But, in a properly rural, temperate setting (where you've got a seasonal change), you're going to have to stock hay for the winter and spring months. Why?
Well, hay doesn't get harvested until about July. (I learned this yesterday.) I thought - and I probably wasn't alone - that hay could be harvested, say… around May or so. I knew there was multiple cuttings of hay… some fields get up to three harvests in a year.
However, those three (and often only two) harvests need to last for an entire year. If you run out in February… well, your horse starves to death. Unlike current culture, where I have the opportunity to call several farms in the area that grow hay as a business, in a high fantasy setting, your characters will have had to plan their hay rations for the whole year - looking at what they needed, what they could produce, and what they could trade.
Hell, even in a contemporary setting, you have to consider your food resources. I am!
If your 5-person adventure party shows up with their 6 horses (really, you need at least one extra horse to carry supplies! I promise you. At least one extra, if not two.) and needs to stay at this poor farmers' or peasants' cottage to rest their battle injuries, you'll be using possibly a month's worth of your hosts' resources in just a few days. (Of course, the human rations are also affected - but that's a little more flexible because one of your heroes might be able to go hunting, right? Too bad horses don't eat meat.) If it's winter or spring, there may no way for your hosts to recover that lost feed - leaving them suffering months later when they cannot feed the animals they depend on to survive.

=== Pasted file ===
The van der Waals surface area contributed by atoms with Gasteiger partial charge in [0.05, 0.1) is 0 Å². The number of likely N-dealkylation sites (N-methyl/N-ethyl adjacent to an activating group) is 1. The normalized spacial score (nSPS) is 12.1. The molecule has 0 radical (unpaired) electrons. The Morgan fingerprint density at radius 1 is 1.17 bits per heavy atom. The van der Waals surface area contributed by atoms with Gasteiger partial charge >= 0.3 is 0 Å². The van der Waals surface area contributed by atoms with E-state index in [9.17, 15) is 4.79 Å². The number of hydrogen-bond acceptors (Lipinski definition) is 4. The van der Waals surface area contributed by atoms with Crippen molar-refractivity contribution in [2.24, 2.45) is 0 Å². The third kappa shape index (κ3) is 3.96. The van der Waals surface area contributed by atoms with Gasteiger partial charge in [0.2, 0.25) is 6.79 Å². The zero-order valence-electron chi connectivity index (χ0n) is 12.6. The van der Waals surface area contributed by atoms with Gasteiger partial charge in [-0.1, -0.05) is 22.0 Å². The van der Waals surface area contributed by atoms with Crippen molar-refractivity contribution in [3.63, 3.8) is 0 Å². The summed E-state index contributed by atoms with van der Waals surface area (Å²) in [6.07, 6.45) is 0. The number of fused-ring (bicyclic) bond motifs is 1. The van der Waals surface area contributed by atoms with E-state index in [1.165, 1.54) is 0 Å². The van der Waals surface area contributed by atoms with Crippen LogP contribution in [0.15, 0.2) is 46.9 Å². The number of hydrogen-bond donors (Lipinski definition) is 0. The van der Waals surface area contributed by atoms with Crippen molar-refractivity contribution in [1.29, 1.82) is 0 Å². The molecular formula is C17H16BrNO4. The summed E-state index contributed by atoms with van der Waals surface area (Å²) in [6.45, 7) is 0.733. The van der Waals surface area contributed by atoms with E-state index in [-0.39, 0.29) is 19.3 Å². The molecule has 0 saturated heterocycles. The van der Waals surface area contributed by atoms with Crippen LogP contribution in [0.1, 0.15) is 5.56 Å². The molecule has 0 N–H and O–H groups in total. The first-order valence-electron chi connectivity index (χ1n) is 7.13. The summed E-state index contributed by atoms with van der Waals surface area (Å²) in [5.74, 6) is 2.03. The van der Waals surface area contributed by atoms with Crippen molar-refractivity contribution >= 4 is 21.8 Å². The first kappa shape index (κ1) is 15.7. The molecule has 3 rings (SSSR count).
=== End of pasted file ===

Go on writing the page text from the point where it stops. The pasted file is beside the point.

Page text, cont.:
During times of war, if the peasants or poor have to quarter troops, the same suffering happens. The lasting effects of using other people's resources is hardly covered in fiction and media - but it's what would happen. How good are your "good guys" if they don't realize this? (On the other hand, what a handy way to show how "bad" your "bad guys" are!)
An addendum to this, which I know I need to research (and have no excuse not to have done so because the "research" requires just chatting with the people I board with!) is how much land is needed to grow the hay. If you're mapping villages, fiefs, farms, and countrysides, you need to know how much is farmland, and what is grown where. SOME one in your maps - if not many some ones - ought to have fields and fields of hay!
Because, your lords and nobles and reigning leaders will be collecting portions for taxes (they certainly aren't farming!) Your merchants who use any horse-drawn carriages will be purchasing it (and needing places to store it - consider this in your city settings!). The farmers, of course, will need it for their own animals.
As for me, well, I'll continue to keep you posted on Calico, of course, and share the many lessons I'm learning because she's in my life.
Happy writing! (And riding!)